Near Farmville in Prince Edward County, Virginia — The American South (Mid-Atlantic)
A new college for a new republic.
When Samuel Stanhope Smith, our first president, named the College after English anti-Royalists, he clearly agreed with Patrick Henry’s revolutionary vision. Thus it was logical that Henry should be elected a Founding Trustee in November 1775, shortly before the College opened for classes. He remained on the Board until his death in 1799. James Madison (later President of the United States) was elected at the same time. Henry would send seven of his sons here.
Answering the call for volunteers from Prince Edward County to assist the Revolutionary army, the new College’s students signed up as a body to fill the County’s quota. As the first governor of Virginia, Henry personally thanked them for this action.
The College’s petition for a charter, submitted in 1775, had been deferred during the Revolution. After the war, Patrick Henry was instrumental in achieving passage of a Charter in 1783; he is probably responsible for writing the oath of allegiance it contains.
Living in Prince Edward County after 1784, Henry introduced a bill in the Virginia legislature, seeking state support for Hampden-Sydney College;
Samuel Stanhope Smith (and Trustee James Madison) fervently supported ratification of the U.S. Constitution; Henry, by contrast, was an Antifederalist. When Smith was unable to attend a meeting at which Henry spoke against the Constitution, he had a student publicly re-enact Henry’s speech and then replied to it in person. Henry, while admitting that he had been quoted correctly, was still seriously affronted. His support for the College, however, never wavered.
Patrick Henry (May 29, 1736 – June 6, 1799) was the leading Virginia statesman in defending the rights of Colonial Americans.
Following Henry’s death, John Adams wrote to Thomas Jefferson singing his praises: “In the Congress of 1774 there was not one member, except Patrick Henry, who appeared to me sensible of the Precipice or rather the Pinnacle on which he stood, and had the candour and courage enough to acknowledge it.”
Henry was the first elected governor of Virginia, a devoted father of 17 children, and the most famous orator of his day. Born in Hanover County, Henry made a name for himself as a young lawyer in the Parsons’ Cause at Hanover Courthouse in 1763. His 1765 resolutions against the Stamp Act articulated the basic principles of the American Revolution. Henry is perhaps best known for his immortal words “Give me liberty
Known as the “Voice of the Revolution,” Henry’s political career included 26 years of service in the Virginia legislature and five terms as governor. He helped draft the Virginia Constitution of 1776 and its Declaration of Rights. A leading critic of the U.S. Constitution, Henry also strongly influenced the creation of the Bill of Rights. Following his death, Henry was buried at Red Hill Plantation, now the site of the Patrick Henry National Memorial.
Erected by The Road to Revolution Heritage Trail. (Marker Number 9.)
Topics and series. This historical marker is listed in these topic lists: Colonial Era • Education • Patriots & Patriotism • War, US Revolutionary. In addition, it is included in the Former U.S. Presidents: #02 John Adams, the Former U.S. Presidents: #03 Thomas Jefferson, and the Former U.S. Presidents: #04 James Madison series lists. A significant historical date for this entry is June 6, 1895.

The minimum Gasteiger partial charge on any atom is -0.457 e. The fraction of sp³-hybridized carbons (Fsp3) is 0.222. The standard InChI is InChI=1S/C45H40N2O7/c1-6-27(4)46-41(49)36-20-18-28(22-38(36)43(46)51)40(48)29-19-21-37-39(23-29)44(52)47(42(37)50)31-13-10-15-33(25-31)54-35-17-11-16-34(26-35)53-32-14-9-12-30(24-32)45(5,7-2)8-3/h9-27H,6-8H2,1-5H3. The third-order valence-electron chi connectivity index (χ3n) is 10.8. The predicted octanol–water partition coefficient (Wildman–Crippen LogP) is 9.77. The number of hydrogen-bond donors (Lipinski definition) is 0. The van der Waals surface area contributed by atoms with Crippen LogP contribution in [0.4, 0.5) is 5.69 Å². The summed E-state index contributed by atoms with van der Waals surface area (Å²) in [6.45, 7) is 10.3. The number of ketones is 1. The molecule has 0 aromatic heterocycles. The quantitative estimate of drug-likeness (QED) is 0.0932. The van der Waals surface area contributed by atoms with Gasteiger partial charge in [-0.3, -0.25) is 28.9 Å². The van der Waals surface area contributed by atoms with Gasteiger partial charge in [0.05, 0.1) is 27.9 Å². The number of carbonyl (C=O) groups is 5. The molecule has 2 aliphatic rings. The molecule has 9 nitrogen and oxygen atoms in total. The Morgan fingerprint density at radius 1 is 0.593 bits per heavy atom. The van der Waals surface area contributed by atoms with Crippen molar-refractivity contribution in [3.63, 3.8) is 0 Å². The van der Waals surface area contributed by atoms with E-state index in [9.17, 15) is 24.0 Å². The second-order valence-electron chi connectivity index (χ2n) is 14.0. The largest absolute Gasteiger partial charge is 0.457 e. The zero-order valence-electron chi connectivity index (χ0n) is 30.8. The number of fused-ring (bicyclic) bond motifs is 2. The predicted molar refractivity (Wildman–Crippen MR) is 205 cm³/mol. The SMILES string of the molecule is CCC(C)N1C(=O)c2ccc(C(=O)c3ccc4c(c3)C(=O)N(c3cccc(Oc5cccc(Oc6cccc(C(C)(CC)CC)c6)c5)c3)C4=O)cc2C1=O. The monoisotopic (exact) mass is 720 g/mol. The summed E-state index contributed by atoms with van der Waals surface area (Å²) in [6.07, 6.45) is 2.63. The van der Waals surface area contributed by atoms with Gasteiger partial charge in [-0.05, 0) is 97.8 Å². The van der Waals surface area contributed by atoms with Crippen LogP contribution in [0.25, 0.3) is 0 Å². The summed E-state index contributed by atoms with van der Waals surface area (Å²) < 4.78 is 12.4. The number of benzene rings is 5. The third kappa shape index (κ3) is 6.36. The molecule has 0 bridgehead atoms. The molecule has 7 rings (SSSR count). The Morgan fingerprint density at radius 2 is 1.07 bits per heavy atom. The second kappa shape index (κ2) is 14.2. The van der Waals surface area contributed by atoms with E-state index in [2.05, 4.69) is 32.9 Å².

Location. 37° 14.692′ N, 78° 27.614′ Touch for map. Marker is in this post office area: Farmville VA 23901, United States of America. Touch for directions.
Other nearby markers. At least 8 other markers are within walking distance of this marker. Hampden-Sydney College (a few steps from this marker); About Hampden-Sydney College (within shouting distance of this marker); Everett Stadium (within shouting distance of this marker); Tyrus Raymond Cobb (about 700 feet away, measured in a direct line); September 11 Memorial (approx. 0.2 miles away); Vietnam War Memorial (approx. 0.2 miles away); Korean War Memorial (approx. 0.2 miles away); Roll of Honor (approx. 0.2 miles away). Touch for a list and map of all markers in Farmville.
More about this marker. On the left are portraits of "Algernon Sidney (left) and John Hampden, the English revolutionaries for whom Smith named the College."
On the lower left are "[left] Samuel Stanhope Smith, the founding president" and "[right] Samuel Stanhope Smith’s advertisement in the Virginia Gazette, announcing the founding of the College, September 1775."
On the right are "Reproduction of the Charter of 1783, which Patrick Henry was instrumental in procuring for the College and for which he probably wrote the oath of loyalty to the new
On the right is a sketch with the caption, "The Old College, as Patrick Henry would have known it. Construction was begun in 1775 and completed in 1776. The main college building is at center, with the President’s House to the right and the Steward’s House (dining hall) to the left, accompanied by various outbuildings. Drawing by N. Douglas Payne ‘95, based on a model by Richard McClintock in the Atkinson Museum of Hampden-Sydney."
Also see . . . Hampden-Sydney College. (Submitted on April 15, 2012.)
Credits. This page was last revised on November 11, 2021. It was originally submitted on April 15, 2012, by Bernard Fisher of Richmond, Virginia. This page has been viewed 691 times since then and 58 times this year. Photos: 1, 2, 3, 4. submitted on April 15, 2012, by Bernard Fisher of Richmond, Virginia. 5. submitted on September 6, 2021, by Devry Becker Jones of Washington, District of Columbia.